How I read 70 books in 2017... and how I'm going to read 100 in 2018!

January 10, 2018



A few years ago, I started using Goodreads to record what I was reading. 


I started every year with good intentions to read more but would find myself coming unstuck amidst my busy life and then end the year without making it to my goal. 


In 2017, I decided it really was time. I set myself a realistic goal of 26 books, thinking that I could probably manage a book every two weeks. 


When I'd read 26 books and it was still only April, I realised that I was probably going to have to push my target up. First, I went for 52 and then this became 70 by the end of the year. Here I give you some tips that I learned over the last year and some that I'm bringing into play for 2018.



1. Listen to audiobooks


This was a really big one for me. Way back when I started using it on the recommendation of a friend, we agreed that audiobooks could be counted, as you had consumed the actual book, but we wouldn't count dramatisations. This rather scuppered me in 2016, when I listened to about 40 dramatisations of Poirot stories. For the first half of 2017, I was driving an hour each way to work every day. Had I been commuting by train, I would have read a book, but as I was in the car, I listened. 



41 of my 70 books were audiobooks. I use Audible because I like the guarantee of unabridged, high-quality audio, but there are lots of free audiobooks out there too. 


I tend to find narrators and series that I like and listen to more of them. If you find a narrator that you just can't get on with, I would recommend avoiding that audiobook and abandoning it or reading it as a physical book. If you don't like the narration you will find it difficult to follow the story. I also find that I can't listen to certain genres as audiobooks. Mystery stories and autobiographies work best for me.



2. Read a wide variety of books


I read poetry books, short stories, novels and autobiographies in 2017. This variety kept me reading, but it also meant that I read some shorter books that could be completed in an afternoon.


3. Don't be afraid to abandon books


As I came towards the end of the year, there were several books on my 'currently reading' shelf on Goodreads that I had all but abandoned. I took them off my shelf. I might return to them at some point, but it felt so much better to just let them go instead of having them cluttering up my mind with their unread-ness.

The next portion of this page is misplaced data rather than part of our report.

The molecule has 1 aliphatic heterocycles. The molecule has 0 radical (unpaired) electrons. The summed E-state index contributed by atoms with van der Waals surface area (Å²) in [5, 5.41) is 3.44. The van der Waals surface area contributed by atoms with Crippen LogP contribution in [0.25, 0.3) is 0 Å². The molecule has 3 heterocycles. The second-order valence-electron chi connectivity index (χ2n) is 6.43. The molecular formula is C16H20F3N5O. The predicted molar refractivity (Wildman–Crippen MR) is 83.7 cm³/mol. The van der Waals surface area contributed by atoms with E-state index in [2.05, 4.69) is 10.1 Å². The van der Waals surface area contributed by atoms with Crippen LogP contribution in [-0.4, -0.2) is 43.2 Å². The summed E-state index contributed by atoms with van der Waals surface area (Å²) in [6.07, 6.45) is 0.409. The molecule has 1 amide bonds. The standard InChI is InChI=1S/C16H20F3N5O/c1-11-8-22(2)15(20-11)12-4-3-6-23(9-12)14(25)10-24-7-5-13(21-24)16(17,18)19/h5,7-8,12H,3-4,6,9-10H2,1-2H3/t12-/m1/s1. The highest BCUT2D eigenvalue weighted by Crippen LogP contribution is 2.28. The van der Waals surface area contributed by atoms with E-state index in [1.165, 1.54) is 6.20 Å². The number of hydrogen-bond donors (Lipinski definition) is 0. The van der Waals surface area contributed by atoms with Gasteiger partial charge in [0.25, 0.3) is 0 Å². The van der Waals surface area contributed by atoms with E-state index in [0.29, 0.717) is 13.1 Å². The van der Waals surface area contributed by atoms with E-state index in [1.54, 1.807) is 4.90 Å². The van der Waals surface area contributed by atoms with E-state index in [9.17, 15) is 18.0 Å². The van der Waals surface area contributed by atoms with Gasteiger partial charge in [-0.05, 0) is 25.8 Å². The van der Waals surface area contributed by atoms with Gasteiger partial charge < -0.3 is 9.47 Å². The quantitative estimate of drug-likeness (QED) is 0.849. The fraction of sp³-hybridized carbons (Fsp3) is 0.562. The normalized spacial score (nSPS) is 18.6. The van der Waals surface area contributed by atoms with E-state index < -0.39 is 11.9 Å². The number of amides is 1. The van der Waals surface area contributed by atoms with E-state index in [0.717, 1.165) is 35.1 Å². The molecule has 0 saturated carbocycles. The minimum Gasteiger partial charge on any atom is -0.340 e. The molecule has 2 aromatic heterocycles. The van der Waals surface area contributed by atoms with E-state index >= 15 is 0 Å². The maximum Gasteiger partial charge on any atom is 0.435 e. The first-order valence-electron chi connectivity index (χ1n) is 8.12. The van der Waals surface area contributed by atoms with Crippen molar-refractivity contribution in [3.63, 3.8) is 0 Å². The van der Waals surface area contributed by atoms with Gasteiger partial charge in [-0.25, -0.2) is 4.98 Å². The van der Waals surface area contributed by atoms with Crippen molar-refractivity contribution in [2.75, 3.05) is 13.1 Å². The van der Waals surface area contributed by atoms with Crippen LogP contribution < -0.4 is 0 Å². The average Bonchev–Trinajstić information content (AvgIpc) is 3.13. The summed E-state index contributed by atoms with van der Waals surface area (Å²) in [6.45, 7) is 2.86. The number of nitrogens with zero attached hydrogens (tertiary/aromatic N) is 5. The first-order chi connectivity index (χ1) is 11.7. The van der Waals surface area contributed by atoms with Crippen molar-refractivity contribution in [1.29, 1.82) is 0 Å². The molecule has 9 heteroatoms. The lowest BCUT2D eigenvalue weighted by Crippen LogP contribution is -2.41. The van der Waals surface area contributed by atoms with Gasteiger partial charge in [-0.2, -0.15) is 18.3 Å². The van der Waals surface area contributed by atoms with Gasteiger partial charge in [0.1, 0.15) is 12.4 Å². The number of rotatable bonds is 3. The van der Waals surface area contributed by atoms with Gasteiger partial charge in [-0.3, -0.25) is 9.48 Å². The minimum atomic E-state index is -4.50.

4. Find an author or series that you love


I mentioned this briefly above, but it really helps you to read a lot. I read every single one of the Agatha Raisin books in 2017, and I loved every minute of it. That's 28 books! 


5. Don't be afraid to re-read books that you know you will love


I re-read (or listened) to all of the His Dark Materials series in 2017 ready for the release of The Book of Dust, which I am reading now. I also listened to Harry Potter and the Philosopher's Stone, just because I felt like it.




6. Count the incidental books


This is a bit of a specific one, but for the first half of 2017, I was an English teacher. When it came near to the end of the year and I thought I might not reach 70, I suddenly realised that I hadn't counted any of the books that I had read for my classes. I'm sure lots of people read things for work and might not notice that it's contributed to their overall reading, so count it up!



7. Abandon book snobbery and peer pressure


It's very easy to get caught up in what is and isn't literature, and want to be seen reading what everyone else on Instagram is. Abandon this mindset as quickly as possible. Read what you feel like. I read some high literature and some fluffy romance in 2017 and, for the most part, I loved it all. If everyone is reading something it doesn't mean you have to like it. Go with your flow. 




8. Carve out reading time


This can be a real challenge, but it's worth it, and before long reading will seem like an essential part of your day, not just a goal. I tend to read a little bit with breakfast in the morning and at least a few pages before bed at night. But I also allow myself full reading sessions of a couple of hours several times a week. Something I have really struggled with in the past is feeling like I should be doing other productive things instead of reading. I've really had to work to push this thought away, but now I'm firmly convinced that, as a writer, reading is basically part of my job. It's also a huge contributor to maintaining good mental health, for me, and so I make it a priority. 



And now for some of the ways that I am going to reach 100 books in 2018:


1. Clear the unread shelf


I'll be taking part in #unreadshelfproject2018, clearing the decks of my physical shelves as well as my Kindle. I've found 39 unread books, so that's plenty to be getting on with. My first priority is all of the books that I have borrowed from people, which I keep on a special shelf. As I don't have any unread audiobooks, these will be my forays into new things that I have chosen this year. 



2. Use the library more


Once the unread books are cleared, I want to start using the library more to explore books that I might not buy or usually choose. I have a library card but I don't use it anywhere near enough. 



3. Join or start a book club


It's absolutely ludicrous that I am not in a face-to-face book club, considering the amount of reading that I do. This changes this year! I'll also be reviving the Toasting Books Club for online read-a-longs. 


What are your reading goals for 2018? Have you got any tips? Let me know in the comments or on Instagram!






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